pathname. If the argument is a pathname, the command is analogous
to the "list" command except that data shall be transferred in
ASCII on the TELNET connection. If a partial pathname is given,
the server may respond with a list of file names or attributes
associated with that specification. If no argument is given, the
server should return general status information about the server
FTP process. This should include current values of all transfer
parameters and the status of connections.
Help (HELP) - This command shall cause the server to send helpful
information regarding its implementation status over the TELNET
connection to the user. The command may take an argument (e.g.
any command name) and return more specific information as a
response. The reply is type 100, general system status. It is
suggested that HELP be allowed before entering a USER command.
Mail File (MLFL) - The intent of this command is to enable a user
site to mail data (in form of a file) to another user at the
server site. It should be noted that the files to be mailed are
transmitted via the data connection in ASCII or EBCDIC type. (It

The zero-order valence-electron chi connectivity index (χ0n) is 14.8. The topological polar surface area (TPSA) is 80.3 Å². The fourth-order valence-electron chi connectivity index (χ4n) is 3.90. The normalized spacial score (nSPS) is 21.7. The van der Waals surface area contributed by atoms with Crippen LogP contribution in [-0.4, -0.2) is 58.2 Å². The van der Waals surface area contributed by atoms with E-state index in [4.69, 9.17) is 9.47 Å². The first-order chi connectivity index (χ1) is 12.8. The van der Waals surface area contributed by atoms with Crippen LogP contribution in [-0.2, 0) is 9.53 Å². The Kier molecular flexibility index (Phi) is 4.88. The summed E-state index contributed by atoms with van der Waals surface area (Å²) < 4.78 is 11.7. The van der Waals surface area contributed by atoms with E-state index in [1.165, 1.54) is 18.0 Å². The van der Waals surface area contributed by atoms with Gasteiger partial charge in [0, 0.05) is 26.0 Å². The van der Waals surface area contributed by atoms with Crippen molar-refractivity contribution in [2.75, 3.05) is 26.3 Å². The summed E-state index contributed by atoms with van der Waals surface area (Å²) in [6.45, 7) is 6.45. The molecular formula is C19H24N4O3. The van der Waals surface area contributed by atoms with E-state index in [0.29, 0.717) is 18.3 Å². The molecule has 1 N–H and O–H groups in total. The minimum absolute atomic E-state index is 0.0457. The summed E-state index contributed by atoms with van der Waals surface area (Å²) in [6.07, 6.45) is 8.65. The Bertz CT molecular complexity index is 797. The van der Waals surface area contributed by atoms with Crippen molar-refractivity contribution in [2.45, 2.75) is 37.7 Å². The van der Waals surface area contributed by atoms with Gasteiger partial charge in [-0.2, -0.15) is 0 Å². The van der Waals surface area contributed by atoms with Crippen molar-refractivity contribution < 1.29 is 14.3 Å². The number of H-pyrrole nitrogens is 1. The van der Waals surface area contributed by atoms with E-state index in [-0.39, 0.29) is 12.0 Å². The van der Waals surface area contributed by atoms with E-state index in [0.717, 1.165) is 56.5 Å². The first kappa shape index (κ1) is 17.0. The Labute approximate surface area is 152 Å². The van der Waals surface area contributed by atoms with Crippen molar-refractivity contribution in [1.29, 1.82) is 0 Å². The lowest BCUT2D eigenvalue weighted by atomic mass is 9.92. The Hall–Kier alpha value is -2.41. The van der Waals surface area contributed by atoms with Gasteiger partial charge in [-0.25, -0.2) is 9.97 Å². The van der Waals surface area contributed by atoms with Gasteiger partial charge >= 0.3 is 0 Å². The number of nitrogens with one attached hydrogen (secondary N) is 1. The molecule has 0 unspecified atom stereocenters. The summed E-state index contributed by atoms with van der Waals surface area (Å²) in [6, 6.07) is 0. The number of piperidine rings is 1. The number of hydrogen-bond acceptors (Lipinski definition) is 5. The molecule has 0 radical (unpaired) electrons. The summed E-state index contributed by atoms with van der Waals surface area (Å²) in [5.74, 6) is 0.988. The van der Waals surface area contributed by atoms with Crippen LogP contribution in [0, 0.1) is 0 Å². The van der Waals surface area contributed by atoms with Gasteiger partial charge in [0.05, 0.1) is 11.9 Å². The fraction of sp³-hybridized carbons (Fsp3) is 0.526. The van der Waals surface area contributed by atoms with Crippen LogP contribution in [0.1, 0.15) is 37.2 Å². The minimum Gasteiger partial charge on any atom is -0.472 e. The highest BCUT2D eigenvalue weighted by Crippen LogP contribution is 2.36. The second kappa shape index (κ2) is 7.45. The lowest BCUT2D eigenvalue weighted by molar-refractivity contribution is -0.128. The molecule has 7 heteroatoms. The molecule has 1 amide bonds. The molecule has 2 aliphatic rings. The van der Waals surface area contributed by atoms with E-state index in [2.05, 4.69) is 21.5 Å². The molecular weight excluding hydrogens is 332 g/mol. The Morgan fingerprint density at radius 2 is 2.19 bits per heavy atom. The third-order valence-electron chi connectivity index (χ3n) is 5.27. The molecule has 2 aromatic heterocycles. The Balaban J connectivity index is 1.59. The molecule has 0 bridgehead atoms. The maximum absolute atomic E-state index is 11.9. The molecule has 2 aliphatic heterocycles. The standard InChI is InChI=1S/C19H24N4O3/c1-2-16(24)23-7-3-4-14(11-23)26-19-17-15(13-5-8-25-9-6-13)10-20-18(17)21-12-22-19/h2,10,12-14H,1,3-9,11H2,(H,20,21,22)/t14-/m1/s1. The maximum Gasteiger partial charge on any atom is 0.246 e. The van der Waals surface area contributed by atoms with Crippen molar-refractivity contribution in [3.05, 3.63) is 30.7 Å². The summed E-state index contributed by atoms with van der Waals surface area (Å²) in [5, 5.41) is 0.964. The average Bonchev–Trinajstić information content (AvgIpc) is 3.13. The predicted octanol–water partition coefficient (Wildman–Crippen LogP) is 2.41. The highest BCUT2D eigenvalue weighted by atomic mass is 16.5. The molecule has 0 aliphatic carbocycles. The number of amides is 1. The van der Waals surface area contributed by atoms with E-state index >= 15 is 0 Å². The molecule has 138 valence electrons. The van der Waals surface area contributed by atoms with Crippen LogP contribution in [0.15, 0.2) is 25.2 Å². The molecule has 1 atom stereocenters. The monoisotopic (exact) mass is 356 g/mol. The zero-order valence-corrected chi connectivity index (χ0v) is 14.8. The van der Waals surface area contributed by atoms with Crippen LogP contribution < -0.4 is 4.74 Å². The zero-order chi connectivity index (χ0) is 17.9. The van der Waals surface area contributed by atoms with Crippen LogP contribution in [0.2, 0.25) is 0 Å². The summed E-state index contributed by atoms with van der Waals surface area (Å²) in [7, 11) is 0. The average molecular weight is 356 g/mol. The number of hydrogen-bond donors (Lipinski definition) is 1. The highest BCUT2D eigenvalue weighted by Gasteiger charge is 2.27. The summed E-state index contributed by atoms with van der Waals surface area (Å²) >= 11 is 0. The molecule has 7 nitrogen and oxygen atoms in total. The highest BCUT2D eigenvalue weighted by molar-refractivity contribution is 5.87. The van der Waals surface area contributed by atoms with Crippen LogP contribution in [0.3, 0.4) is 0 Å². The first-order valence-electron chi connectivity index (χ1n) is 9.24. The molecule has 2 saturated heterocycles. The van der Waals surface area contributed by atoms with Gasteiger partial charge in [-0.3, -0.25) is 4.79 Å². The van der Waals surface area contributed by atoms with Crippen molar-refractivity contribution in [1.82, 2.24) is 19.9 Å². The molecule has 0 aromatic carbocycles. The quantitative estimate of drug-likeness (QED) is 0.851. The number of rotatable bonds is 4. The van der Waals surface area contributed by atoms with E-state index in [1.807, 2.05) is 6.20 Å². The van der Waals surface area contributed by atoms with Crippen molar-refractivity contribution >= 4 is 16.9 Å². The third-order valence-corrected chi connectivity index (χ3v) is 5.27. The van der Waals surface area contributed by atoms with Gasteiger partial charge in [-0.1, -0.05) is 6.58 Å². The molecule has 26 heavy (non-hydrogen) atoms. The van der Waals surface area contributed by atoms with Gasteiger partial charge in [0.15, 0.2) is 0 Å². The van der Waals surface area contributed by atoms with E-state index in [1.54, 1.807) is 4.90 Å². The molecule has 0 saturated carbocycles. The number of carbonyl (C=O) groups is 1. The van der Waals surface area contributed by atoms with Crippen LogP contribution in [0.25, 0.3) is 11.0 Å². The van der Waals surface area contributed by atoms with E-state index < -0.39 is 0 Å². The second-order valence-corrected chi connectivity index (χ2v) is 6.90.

is the user's responsibility to ensure that the type is correct.)
These files should be appended to the destination user's mail by
the server in accordance with serving HOST mail conventions. The
mail may be marked as sent from the particular using HOST and the
user specified by the 'USER' command. The argument field may con-
tain one or more system or NIC idents (it is recommended that mul-
tiple ident be allowed so the same mail can easily be sent to
several users), or it may be empty. If the argument field is
empty or blank (one or more spaces), then the mail is destined for
a printer or other designated place for site mail. A NIC ident
refers to the standard identification described in the NIC Direc-
tory of Network Participants. A serving host may keep a table
mapping NIC indents into system idents, although NIC idents are
not required in the implementation. A system ident is the user's
normal identification at the serving host. The use of system
idents would allow a network user to send mail to other users who
do not have NIC identification but whose system ident is known.
Mail (MAIL) - This command allows a user to send mail that is not
in a file over the TELNET connection. The argument field may con-